We know you’re spending a bunch of time thinking about how your homepage looks. We get it. It’s your front page. You want to pull it up and be proud of it. You also want your readers to like it enough to come back, to spend some free time perusing.
But the real challenge in becoming an exceptionally designed news site is in how you take care of your story pages — not only the words on the page, but what’s around those words. That’s why we give you options with Story Page Templates — the Non-Home Sidebar, Full Width and Side Rails versions of which you’re probably pretty familiar. (Either the Sidebar or Full Width layout can be set as your default in SNO Design Options.)
If you want to look real good — like, going-to-Senior-Prom good — you’ll use the advanced layouts on occasion (i.e. when applicable for a type or length of story).
We’re talking about the Side-by-Side, Grid and Long Form templates, which can be selected in the same area of your Edit Story screen you select the other template options.
These take a little more work to build.
You need to plan for them, which is why we have Online and Web Editors on our staffs.
Then, you need to execute it, and that can be confusing without practice. It involves creating a Container Story, which is what’s going to show up on your site, and then attaching separate Chapter “stories” to it and leaving those Chapters “Uncategorized.” There’s great information about templates here, and even more helpful guides about building them here, here and, oh yeah, here. Go slow your first few times through it.
It helps to see them in action, too, to understand when to use them. So, here you go…
by Peninsula Outlook, Peninsula HIgh School
Ideas for using this template should come pretty easy. All you’re doing is presenting naturally paired content side by side, like the Peninsula Outlook has done to showcase reviews of The Martian — the book, then the movie. Another clear use for this: Pro/Con columns or any kind of opposing viewpoints.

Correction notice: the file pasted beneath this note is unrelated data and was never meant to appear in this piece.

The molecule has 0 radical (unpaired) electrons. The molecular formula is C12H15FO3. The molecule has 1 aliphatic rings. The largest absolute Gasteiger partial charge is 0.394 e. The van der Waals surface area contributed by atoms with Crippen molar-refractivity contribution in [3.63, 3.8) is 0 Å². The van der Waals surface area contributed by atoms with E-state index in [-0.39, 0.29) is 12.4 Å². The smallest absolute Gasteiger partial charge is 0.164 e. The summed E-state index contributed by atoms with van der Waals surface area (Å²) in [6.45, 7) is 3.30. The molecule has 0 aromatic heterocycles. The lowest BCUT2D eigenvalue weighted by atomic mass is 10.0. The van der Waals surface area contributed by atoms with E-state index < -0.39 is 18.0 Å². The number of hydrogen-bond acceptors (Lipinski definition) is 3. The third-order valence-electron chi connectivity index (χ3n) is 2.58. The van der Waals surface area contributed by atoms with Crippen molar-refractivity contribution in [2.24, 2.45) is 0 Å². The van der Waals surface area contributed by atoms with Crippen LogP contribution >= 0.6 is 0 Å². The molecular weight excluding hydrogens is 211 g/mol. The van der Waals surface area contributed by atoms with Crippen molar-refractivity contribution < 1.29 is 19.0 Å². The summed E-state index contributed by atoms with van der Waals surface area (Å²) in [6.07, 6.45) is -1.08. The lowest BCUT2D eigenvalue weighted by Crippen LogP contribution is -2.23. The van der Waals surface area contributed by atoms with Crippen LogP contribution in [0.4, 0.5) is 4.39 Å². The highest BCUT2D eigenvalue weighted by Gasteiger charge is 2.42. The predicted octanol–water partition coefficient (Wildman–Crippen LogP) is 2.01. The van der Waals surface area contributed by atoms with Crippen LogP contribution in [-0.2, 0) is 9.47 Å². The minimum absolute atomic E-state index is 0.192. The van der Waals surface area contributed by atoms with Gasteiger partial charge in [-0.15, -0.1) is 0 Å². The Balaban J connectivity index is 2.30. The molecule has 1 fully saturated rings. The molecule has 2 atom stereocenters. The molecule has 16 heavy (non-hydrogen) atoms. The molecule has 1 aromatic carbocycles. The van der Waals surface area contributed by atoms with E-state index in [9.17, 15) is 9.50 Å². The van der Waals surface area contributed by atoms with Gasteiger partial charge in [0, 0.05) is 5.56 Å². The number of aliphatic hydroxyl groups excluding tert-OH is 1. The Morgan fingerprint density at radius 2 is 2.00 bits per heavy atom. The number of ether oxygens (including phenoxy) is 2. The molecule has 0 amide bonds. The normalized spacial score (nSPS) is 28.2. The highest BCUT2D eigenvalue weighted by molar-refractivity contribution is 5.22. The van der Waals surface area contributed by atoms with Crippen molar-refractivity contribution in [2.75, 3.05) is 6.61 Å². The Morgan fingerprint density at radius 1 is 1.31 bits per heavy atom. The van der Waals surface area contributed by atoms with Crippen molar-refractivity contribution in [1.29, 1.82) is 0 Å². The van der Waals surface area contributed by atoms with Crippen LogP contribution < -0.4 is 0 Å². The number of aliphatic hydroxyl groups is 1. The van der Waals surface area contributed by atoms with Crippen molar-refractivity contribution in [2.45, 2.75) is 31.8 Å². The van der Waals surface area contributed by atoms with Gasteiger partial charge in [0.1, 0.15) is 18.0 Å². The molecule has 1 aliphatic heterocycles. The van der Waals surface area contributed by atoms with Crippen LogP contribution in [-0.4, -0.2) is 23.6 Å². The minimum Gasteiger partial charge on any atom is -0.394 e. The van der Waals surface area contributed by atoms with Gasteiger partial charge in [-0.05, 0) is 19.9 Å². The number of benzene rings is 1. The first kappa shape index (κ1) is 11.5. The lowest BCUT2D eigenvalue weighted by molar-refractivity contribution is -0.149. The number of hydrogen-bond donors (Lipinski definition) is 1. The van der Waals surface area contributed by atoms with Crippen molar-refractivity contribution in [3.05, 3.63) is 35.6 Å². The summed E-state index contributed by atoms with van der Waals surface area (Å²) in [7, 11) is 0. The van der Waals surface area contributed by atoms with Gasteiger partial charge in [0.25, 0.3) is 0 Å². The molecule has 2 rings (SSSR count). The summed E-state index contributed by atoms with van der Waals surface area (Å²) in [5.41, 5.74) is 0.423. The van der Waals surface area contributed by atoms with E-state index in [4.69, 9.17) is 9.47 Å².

Here, the Peninsula Outlook built a Container Story featuring only a Featured Image and main headline. It gets you right into the two reviews, each a Chapter Story featuring a photo and several pull quotes. They also ensured the two stories were similar in length to create a nice, balanced page — strive to do that as well.
by Clark Chronicle, Clark Magnet High School
The way to do a “Humans of Clark” series (but your school’s version) is split, it seems. Some publish stories within a category for it. Others do what the Clark Chronicle did here. And it makes good use of the Grid template!
All they did was create a Container Story — in this case, it’s only the headline — and then continually add Chapter Stories (or “Humans”) to it throughout the year. With nice feature images of each person and your black background Color Overrides on, you get a pretty slick photo grid to show off your series.
These grids are packages, collecting similar stories. They’re not photo galleries. Each photo on the grid links to a live story. So, use it for a “Best of” showcase at the end of the year, package together all your Homecoming content into one space. You could also do something like this other school did.
by Pathfinder, Parkway West High School
This is one, big, in-depth story — or, in Pathfinder’s case, a kind of running reporter journal that turns into a good feature piece.
As a running journal, they attached further Chapter stories to their Container (the top and first part of the article) consistently. They incorporate tons of graphics to really make this piece stand out, including the top Immersive Image and several other photos.
If you have a multi-part feature story (maybe one with several subheads or chapters within the story), this template is for you. Some use only the Container, just to get the Immersive Image feature. You can, too, but that won’t get you points when you’re applying for the SNO Distinguished Sites Story Page Excellence Badge later this year.
Using all three of these templates appropriately is required for you to earn that Story Page Excellence Badge. That’s right — you can earn a badge for knowing and using this stuff. That’ll just get you one step closer to becoming a SNO Distinguished Site.
Do you have your own great examples of the SNO story page templates in action? Share them here.
And now, one last thing…
Are you attending any fall journalism conferences over the next couple months? We are, too. We’ll be teaching and mingling. Here’s where you could find us:
October 10: MHSPA, Minnesota
October 13: KEMPA, Wisconsin
October 19: CSMA J Day, Colorado
October 25-27: ACP/CMA, Dallas, Texas
October 26: IHSPA, Iowa
November 15-18: NSPA/JEA, Dallas, Texas
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